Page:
Lafayette now has inroads to state money for seafood promotions and marketing. By Jeremy Alford

Wednesday, May 15, 2013

Henderson Mayor Sherbin Collette and Lafayette seafood entrepreneur Frank Randol are coming into their new state positions just in time for a giant crawfish-shaped birthday cake. An appropriate, and possibly symbolic, treat for the Louisiana Seafood Promotion and Marketing Board, to which both were appointed by Gov. Bobby Jindal in March. With a born-on date of 1984, the board celebrates its 30th anniversary next year.

And what does the board get for that special milestone? More influence from southwest Louisiana, for one. The owner of Collette’s Seafood in St. Martin Parish, Collette will serve as a representative for the wild catfish industry. Randol, a seafood processor and owner of Randol’s Restaurant, will be repping the crawfish industry. Their challenge is to crack through the special treatment traditionally afforded to shrimp and oysters, whose harvesters and processors pay the most fees into the board’s kitty.  

There could have been a third regional voice on the seafood board as well, but the political stars were not yet aligned when lawmakers sunk the effort in early May. Rep. Vincent Pierre, D-Lafayette, met resistance in his first hearing before the House Natural Resources Committee. His bill would have added a new member to the board based on a list of recommendations from UL’s B.I. Moody College of Business Administration, specifically the hospitality department.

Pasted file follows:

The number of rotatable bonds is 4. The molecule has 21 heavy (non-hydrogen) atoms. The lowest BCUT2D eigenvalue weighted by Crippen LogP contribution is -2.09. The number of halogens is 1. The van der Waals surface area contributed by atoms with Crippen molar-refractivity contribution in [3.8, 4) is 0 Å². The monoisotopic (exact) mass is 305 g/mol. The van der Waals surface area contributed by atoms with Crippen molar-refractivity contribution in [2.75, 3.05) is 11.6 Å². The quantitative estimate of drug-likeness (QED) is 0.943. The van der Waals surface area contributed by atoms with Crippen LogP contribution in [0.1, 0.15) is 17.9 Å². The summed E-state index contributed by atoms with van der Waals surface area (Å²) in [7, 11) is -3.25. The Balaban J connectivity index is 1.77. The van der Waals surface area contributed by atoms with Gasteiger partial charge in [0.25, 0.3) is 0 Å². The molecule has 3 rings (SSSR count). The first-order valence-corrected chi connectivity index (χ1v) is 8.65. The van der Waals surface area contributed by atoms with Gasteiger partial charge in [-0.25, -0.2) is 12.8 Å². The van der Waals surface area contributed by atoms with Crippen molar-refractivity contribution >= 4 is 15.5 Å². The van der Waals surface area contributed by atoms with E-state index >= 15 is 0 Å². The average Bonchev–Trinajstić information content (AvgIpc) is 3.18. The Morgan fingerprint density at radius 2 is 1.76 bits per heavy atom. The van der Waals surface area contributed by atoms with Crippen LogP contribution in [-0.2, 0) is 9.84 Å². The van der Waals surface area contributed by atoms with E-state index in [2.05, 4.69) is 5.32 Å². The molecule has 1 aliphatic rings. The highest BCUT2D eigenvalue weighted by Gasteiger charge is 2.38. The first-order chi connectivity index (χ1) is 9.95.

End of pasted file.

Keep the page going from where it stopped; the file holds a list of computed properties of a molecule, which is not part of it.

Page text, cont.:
ROBINMAY_110509_2253FraRand
Photo by Robin May
Frank Randol


The legislation was backed by the UL Foundation and the Louisiana Restaurant Association, among others. Ewell Smith, executive director of the seafood board, says it made sense to create a new relationship with the hospitality school, especially since the board already works with university culinary schools in New Orleans and Thibodaux. “This is an opportunity to add input from Lafayette and the western part of the state,” he told the committee.

Some coastal lawmakers turned a cold shoulder to Pierre’s effort, chiefly because the other bills addressing the board’s structure were pending and unresolved. Rep. Joe Harrison, R-Napoleonville, suggested to Pierre that his timing couldn’t have been worse. “This kind of came from left field,” Harrison says, adding that negotiations on the other bills had been ongoing for months.